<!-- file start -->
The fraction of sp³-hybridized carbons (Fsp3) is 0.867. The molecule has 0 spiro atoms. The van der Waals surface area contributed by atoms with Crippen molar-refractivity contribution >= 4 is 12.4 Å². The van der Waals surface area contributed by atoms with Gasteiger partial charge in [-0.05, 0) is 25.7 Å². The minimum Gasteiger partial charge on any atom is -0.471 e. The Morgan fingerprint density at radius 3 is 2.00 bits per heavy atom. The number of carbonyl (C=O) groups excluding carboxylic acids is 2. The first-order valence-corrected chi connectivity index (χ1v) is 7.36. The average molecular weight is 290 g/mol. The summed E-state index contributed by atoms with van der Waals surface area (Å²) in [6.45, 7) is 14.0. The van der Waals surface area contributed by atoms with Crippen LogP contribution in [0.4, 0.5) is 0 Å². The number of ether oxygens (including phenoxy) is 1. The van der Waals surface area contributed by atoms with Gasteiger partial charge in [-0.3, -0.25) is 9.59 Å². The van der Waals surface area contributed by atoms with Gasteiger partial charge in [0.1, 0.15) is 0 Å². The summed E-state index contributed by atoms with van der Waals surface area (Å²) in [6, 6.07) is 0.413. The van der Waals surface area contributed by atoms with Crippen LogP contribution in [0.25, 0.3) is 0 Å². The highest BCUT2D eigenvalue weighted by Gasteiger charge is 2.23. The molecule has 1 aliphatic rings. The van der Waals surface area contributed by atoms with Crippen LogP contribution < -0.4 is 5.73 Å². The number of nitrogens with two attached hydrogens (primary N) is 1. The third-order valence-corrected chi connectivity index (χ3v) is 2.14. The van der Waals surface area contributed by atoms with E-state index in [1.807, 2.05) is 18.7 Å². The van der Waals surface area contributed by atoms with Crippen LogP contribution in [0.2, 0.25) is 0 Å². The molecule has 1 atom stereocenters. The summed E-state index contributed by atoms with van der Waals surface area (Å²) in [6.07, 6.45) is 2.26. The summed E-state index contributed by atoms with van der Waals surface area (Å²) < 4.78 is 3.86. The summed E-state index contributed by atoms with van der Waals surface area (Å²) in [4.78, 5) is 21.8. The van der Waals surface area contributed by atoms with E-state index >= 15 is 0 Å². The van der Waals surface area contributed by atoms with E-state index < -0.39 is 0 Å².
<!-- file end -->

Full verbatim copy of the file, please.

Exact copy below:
The fraction of sp³-hybridized carbons (Fsp3) is 0.867. The molecule has 0 spiro atoms. The van der Waals surface area contributed by atoms with Crippen molar-refractivity contribution >= 4 is 12.4 Å². The van der Waals surface area contributed by atoms with Gasteiger partial charge in [-0.05, 0) is 25.7 Å². The minimum Gasteiger partial charge on any atom is -0.471 e. The Morgan fingerprint density at radius 3 is 2.00 bits per heavy atom. The number of carbonyl (C=O) groups excluding carboxylic acids is 2. The first-order valence-corrected chi connectivity index (χ1v) is 7.36. The average molecular weight is 290 g/mol. The summed E-state index contributed by atoms with van der Waals surface area (Å²) in [6.45, 7) is 14.0. The van der Waals surface area contributed by atoms with Crippen LogP contribution in [0.4, 0.5) is 0 Å². The number of ether oxygens (including phenoxy) is 1. The van der Waals surface area contributed by atoms with Gasteiger partial charge in [-0.3, -0.25) is 9.59 Å². The van der Waals surface area contributed by atoms with Gasteiger partial charge in [0.1, 0.15) is 0 Å². The summed E-state index contributed by atoms with van der Waals surface area (Å²) in [6, 6.07) is 0.413. The van der Waals surface area contributed by atoms with Crippen LogP contribution in [0.25, 0.3) is 0 Å². The highest BCUT2D eigenvalue weighted by Gasteiger charge is 2.23. The molecule has 1 aliphatic rings. The van der Waals surface area contributed by atoms with Crippen LogP contribution < -0.4 is 5.73 Å². The number of nitrogens with two attached hydrogens (primary N) is 1. The third-order valence-corrected chi connectivity index (χ3v) is 2.14. The van der Waals surface area contributed by atoms with E-state index in [1.807, 2.05) is 18.7 Å². The van der Waals surface area contributed by atoms with Crippen LogP contribution in [0.2, 0.25) is 0 Å². The molecule has 1 atom stereocenters. The summed E-state index contributed by atoms with van der Waals surface area (Å²) in [6.07, 6.45) is 2.26. The summed E-state index contributed by atoms with van der Waals surface area (Å²) < 4.78 is 3.86. The summed E-state index contributed by atoms with van der Waals surface area (Å²) in [4.78, 5) is 21.8. The van der Waals surface area contributed by atoms with E-state index >= 15 is 0 Å². The van der Waals surface area contributed by atoms with E-state index < -0.39 is 0 Å².